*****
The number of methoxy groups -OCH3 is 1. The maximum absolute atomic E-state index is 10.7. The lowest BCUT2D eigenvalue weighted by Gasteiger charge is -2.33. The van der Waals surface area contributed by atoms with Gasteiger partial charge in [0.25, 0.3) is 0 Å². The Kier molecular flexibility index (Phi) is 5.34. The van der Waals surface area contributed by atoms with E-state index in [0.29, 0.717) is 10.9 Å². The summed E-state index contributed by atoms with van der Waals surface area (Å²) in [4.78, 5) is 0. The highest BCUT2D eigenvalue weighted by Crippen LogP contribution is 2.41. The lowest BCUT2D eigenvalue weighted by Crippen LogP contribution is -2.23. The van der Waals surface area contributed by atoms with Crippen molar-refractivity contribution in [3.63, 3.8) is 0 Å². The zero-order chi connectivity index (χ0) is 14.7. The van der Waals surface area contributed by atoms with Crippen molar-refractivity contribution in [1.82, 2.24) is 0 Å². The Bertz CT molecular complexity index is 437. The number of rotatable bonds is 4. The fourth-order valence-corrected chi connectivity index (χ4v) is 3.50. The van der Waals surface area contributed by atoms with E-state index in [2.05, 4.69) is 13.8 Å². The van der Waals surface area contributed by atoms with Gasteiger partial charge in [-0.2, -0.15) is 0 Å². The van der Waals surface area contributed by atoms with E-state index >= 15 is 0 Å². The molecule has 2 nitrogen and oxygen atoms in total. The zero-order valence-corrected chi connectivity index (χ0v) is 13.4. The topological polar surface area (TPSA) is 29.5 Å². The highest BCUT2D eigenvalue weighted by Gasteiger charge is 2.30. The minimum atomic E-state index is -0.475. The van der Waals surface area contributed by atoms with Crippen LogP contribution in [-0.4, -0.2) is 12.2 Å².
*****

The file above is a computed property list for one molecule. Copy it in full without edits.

The number of methoxy groups -OCH3 is 1. The maximum absolute atomic E-state index is 10.7. The lowest BCUT2D eigenvalue weighted by Gasteiger charge is -2.33. The van der Waals surface area contributed by atoms with Gasteiger partial charge in [0.25, 0.3) is 0 Å². The Kier molecular flexibility index (Phi) is 5.34. The van der Waals surface area contributed by atoms with E-state index in [0.29, 0.717) is 10.9 Å². The summed E-state index contributed by atoms with van der Waals surface area (Å²) in [4.78, 5) is 0. The highest BCUT2D eigenvalue weighted by Crippen LogP contribution is 2.41. The lowest BCUT2D eigenvalue weighted by Crippen LogP contribution is -2.23. The van der Waals surface area contributed by atoms with Crippen molar-refractivity contribution in [3.63, 3.8) is 0 Å². The zero-order chi connectivity index (χ0) is 14.7. The van der Waals surface area contributed by atoms with Crippen molar-refractivity contribution in [1.82, 2.24) is 0 Å². The Bertz CT molecular complexity index is 437. The number of rotatable bonds is 4. The fourth-order valence-corrected chi connectivity index (χ4v) is 3.50. The van der Waals surface area contributed by atoms with E-state index in [2.05, 4.69) is 13.8 Å². The van der Waals surface area contributed by atoms with Gasteiger partial charge in [-0.2, -0.15) is 0 Å². The van der Waals surface area contributed by atoms with E-state index >= 15 is 0 Å². The molecule has 2 nitrogen and oxygen atoms in total. The zero-order valence-corrected chi connectivity index (χ0v) is 13.4. The topological polar surface area (TPSA) is 29.5 Å². The highest BCUT2D eigenvalue weighted by Gasteiger charge is 2.30. The minimum atomic E-state index is -0.475. The van der Waals surface area contributed by atoms with Crippen LogP contribution in [-0.4, -0.2) is 12.2 Å².